Great to see you as well Juan!
Technically what happens is that the Trustee’s Deed reverts back to 8am on day of foreclosure sale so whoever won at foreclosure auction technically “owns” the property on the day of the auction once that TDUS records even though the TDUS doesn’t record for 18-48 days later.
I would definitely obtain hazard insurance if I won at auction despite the fact that a 3rd party could come in and end up owning the property.
The way the new law is written, an Eligible Bidder must submit an “intent to bid” within 15 days. They have until 45 days to actually bring in the cash necessary to complete the bid. So if a fire happened on day 30 and they didn’t pay the trustee the cash then they could simply never pay and not face any penalty. Similarly, if the Eligible Bidder submitted a cashier’s check on day 29, there is no process in place that would let the Eligible Bidder retract their bid at that point. This could lead to a very odd situation where the insured doesn’t actually own the property (assuming the Eligible Bidder never obtained insurance).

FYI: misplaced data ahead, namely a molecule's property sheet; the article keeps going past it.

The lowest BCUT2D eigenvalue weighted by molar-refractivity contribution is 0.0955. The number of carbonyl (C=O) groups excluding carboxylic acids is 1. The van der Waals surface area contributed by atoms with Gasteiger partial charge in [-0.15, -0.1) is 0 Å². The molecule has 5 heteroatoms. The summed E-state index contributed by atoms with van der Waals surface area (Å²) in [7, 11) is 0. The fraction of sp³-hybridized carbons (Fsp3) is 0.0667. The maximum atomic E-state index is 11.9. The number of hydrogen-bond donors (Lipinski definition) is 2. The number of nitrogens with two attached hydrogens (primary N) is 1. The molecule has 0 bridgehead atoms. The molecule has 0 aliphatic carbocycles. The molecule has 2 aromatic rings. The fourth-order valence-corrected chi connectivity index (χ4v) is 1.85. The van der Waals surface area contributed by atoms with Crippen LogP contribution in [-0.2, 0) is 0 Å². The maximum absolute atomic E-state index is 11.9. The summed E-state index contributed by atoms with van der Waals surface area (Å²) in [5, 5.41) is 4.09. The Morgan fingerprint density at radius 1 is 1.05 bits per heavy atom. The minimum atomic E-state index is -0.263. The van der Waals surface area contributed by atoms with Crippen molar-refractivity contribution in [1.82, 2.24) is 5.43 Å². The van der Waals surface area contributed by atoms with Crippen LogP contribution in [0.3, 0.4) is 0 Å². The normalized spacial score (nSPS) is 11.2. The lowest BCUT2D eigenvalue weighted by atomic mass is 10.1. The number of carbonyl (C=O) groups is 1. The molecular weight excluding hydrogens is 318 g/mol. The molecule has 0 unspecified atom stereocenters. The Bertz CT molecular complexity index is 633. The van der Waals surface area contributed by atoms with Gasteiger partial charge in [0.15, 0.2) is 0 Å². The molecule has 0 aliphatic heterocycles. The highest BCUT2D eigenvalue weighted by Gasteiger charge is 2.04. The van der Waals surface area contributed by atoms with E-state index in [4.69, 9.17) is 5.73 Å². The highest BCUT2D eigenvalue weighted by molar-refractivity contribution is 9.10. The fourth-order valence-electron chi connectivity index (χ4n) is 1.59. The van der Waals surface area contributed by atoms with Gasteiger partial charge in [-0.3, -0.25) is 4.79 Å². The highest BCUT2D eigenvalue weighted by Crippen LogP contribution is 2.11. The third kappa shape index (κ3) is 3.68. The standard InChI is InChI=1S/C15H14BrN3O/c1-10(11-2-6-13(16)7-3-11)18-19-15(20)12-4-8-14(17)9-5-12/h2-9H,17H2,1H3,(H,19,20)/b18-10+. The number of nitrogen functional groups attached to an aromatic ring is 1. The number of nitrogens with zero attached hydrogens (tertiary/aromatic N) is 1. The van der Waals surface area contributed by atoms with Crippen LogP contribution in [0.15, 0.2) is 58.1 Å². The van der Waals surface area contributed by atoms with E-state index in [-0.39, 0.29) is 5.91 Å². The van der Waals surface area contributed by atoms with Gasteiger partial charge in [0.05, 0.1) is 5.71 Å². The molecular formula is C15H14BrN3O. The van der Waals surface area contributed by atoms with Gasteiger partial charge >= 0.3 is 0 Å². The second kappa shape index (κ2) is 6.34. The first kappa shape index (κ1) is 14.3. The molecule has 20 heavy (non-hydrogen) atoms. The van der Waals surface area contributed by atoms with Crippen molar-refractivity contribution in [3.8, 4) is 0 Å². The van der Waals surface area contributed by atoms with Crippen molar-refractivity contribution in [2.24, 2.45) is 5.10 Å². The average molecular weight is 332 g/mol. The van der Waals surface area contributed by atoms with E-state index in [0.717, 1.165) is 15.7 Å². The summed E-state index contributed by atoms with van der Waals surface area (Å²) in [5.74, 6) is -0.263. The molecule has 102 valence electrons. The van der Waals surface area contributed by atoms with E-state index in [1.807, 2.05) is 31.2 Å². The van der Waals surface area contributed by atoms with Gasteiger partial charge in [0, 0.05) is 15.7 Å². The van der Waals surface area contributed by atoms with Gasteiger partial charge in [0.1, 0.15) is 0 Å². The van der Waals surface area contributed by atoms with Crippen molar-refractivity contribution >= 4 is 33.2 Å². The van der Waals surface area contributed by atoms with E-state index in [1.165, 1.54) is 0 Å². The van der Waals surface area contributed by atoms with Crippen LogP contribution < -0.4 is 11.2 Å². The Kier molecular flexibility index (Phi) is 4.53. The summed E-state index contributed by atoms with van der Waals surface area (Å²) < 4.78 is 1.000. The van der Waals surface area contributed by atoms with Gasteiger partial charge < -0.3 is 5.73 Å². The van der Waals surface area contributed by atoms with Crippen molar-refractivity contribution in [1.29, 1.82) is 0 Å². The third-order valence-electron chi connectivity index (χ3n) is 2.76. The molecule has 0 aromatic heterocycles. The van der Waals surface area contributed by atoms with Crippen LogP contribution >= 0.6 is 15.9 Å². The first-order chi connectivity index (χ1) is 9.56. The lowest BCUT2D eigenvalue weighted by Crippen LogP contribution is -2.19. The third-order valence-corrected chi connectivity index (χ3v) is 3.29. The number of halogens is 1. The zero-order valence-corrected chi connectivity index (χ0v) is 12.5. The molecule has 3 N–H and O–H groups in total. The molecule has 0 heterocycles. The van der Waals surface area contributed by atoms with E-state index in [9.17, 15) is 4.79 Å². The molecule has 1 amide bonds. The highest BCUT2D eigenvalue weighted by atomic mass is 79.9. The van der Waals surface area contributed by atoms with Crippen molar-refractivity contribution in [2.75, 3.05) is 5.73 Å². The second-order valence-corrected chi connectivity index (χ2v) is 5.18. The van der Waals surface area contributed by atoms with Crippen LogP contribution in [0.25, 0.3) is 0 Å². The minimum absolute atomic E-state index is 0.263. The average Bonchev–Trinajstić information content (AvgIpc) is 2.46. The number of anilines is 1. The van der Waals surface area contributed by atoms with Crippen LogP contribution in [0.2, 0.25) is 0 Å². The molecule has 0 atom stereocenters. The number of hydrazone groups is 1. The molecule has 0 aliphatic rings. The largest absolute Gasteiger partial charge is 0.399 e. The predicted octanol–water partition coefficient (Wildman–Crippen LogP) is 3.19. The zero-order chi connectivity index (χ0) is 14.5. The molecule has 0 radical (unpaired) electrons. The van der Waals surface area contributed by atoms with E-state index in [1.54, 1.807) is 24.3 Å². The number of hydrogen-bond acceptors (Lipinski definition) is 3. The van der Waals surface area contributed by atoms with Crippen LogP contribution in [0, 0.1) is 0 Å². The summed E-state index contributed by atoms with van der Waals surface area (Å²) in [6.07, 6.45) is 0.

My two conclusions on this:
(1) The auction winner should immediately obtain property insurance on day of auction.
(2) Any Eligible Bidder who submits a cashier’s check to the trustee should also obtain insurance.